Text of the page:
A declaration of eco-ethics
John Cairns Jr.
Ethics in Science and Environmental Politics , 2002,
Abstract: Eco-ethics is the essential foundation for sustainable use of the planet. Such a foundation must consist of a series of value judgments to which humanity is committed. This declaration is a tentative attempt to provide some illustrative examples.
Coping with ecological catastrophe: crossing major thresholds
John Cairns, Jr.
Ethics in Science and Environmental Politics , 2004,
Abstract: The combination of human population growth and resource depletion makes catastrophes highly probable. No long-term solutions to the problems of humankind will be discovered unless sustainable use of the planet is achieved. The essential first step toward this goal is avoiding or coping with global catastrophes that result from crossing major ecological thresholds. Decreasing the number of global catastrophes will reduce the risks associated with destabilizing ecological systems, which could, in turn, destabilize societal systems. Many catastrophes will be local, regional, or national, but even these upheavals will have global consequences. Catastrophes will be the result of unsustainable practices and the misuse of technology. However, avoiding ecological catastrophes will depend on the development of eco-ethics, which is subject to progressive maturation, comments, and criticism. Some illustrative catastrophes have been selected to display some preliminary issues of eco-ethics.
Ethical issues in ecological restoration
John Cairns Jr.
Ethics in Science and Environmental Politics , 2003,
Abstract: The acid test of humankind's relationship to natural systems is the degree to which ecological damage caused by humans is repaired by humans. Technology and science are available, so the remaining stimulus needed for implementation of ecological restoration is the ethical responsibility to do so. Ecological restoration can be regarded as enlightened self-interest for humankind since it increases both natural capital and ecosystem services. However, well-designed ecological restoration proecjts should have a major ethical component since the future of non-human life forms on Earth requires more than self-interest. Although the field of science has provided various rationales for ecological restoration, ethical issues associated with such activities must also be considered. If, as seems likely, human society and natural systems are co-evolving, restoration of damaged ecosystems will improve both ecological and human health. The term 'ecosocietal restoration' emphasizes this close relationship. However, if ecological restoration considers only human needs and does not emphasize ecological integrity, human-dominated ecosystems could become the norm. Such domination is already marked but the relationship could easily worsen. This article lists seven major ethical issues in ecological restoration. This list is not encyclopedic but illustrative. Finally, there are five questions that human society must address that require robust scientific information to make a sound ethical judgment.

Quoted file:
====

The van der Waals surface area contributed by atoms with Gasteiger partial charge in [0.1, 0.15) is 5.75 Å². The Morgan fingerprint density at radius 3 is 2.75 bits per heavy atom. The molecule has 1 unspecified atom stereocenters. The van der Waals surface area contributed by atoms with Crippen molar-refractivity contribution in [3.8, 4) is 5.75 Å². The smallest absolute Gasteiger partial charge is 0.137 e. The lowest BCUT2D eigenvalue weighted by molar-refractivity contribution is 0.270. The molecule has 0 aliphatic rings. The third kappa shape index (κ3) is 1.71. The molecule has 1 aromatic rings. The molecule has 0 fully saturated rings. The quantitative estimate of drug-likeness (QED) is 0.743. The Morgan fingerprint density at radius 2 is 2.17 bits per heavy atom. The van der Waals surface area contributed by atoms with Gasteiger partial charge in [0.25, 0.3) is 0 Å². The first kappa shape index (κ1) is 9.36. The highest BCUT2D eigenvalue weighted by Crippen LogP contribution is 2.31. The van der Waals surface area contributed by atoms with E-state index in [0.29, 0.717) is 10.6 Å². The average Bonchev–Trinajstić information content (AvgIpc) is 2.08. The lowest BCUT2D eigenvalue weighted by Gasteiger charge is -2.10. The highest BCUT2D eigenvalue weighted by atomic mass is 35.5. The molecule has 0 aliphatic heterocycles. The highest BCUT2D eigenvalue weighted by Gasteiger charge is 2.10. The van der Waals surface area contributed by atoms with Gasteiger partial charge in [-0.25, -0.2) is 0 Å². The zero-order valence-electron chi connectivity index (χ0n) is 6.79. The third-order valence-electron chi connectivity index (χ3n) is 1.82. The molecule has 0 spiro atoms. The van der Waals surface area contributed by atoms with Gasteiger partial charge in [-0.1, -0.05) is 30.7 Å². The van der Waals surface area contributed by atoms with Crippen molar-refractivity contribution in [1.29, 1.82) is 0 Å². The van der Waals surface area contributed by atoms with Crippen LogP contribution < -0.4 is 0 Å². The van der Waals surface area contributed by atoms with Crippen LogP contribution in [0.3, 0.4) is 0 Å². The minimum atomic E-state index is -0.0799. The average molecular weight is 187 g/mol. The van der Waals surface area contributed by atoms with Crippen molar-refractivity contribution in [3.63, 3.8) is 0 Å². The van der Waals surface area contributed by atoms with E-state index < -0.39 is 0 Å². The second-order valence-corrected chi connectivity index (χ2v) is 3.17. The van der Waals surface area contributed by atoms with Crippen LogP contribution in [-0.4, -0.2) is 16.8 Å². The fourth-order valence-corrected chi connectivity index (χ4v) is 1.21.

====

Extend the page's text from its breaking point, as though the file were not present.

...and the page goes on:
Integrating top-down/bottom-up sustainability strategies: an ethical challenge
John Cairns Jr.
Ethics in Science and Environmental Politics , 2003,
Abstract: Sustainable use of the planet will require multiple sustainability strategies, which will range from the entire system, the entire Earth, the local or regional. Strategies starting at the highest system level are referred to as 'top-down', and strategies designed for components, local or regional, are referred to as 'bottom-up'. Doubtless, several intermediate levels will eventually be required, although the number is far from clear at this time. It is abundantly clear that both top-down and bottom-up strategies must be integrated effectively or neither will work well. Furthermore, there will be significant uncertainties at both levels of organisation, which will be reduced as evidence accumulates. However, sustainability is too complex and dynamic to reduce scientific uncertainty to a level desired by most decision makers. A great emphasis on sustain-ethics and value judgements will improve communications between those working at different organisational levels since humankind's wish to leave a habitable planet for its descendants and those of other life forms is clearly a value judgement.
Reparations for environmental degradation and species extinction: a moral and ethical imperative for human society
John Cairns Jr.
Ethics in Science and Environmental Politics , 2003,
Abstract: While the history of reparations within Homo sapiens is lengthy, only recently has the concept been applied to events that have caused degradation or damage to natural systems. Some effects have been unmistakable, even to the untrained eye, and reparations have been made in a short temporal span. However, what should be done about ecological damage that has occurred incrementally over large temporal or spatial spans? If all parties involved are no longer living (e.g. slavery, colonialism), should the descendants of one group, who had nothing to do with the situation and are individually innocent, pay descendants of the other, who did not suffer directly? Degradation of the planet's ecological life support system will cause all humans to suffer, directly or indirectly, regardless of the degree to which they contributed to the damage. Repair of ecological damage is an act of enlightened self-interest, as well as an ethical imperative. Although current events may make restoring the planet's ecological life support system seem futile, even irrational, the forces of destruction cannot exceed those of restoration for a substantial period of time without resulting in severe disequilibrium, whether societal or ecological. The only long-term hope for the human species - sustainability - is a constructive, compassionate approach. Regardless of what happens to humankind, it is probably that some species will survive until the sun fails. Even if the human species does not, it seems ethical to make an exit that is notable for acts of compassion rather than acts of rage and revenge.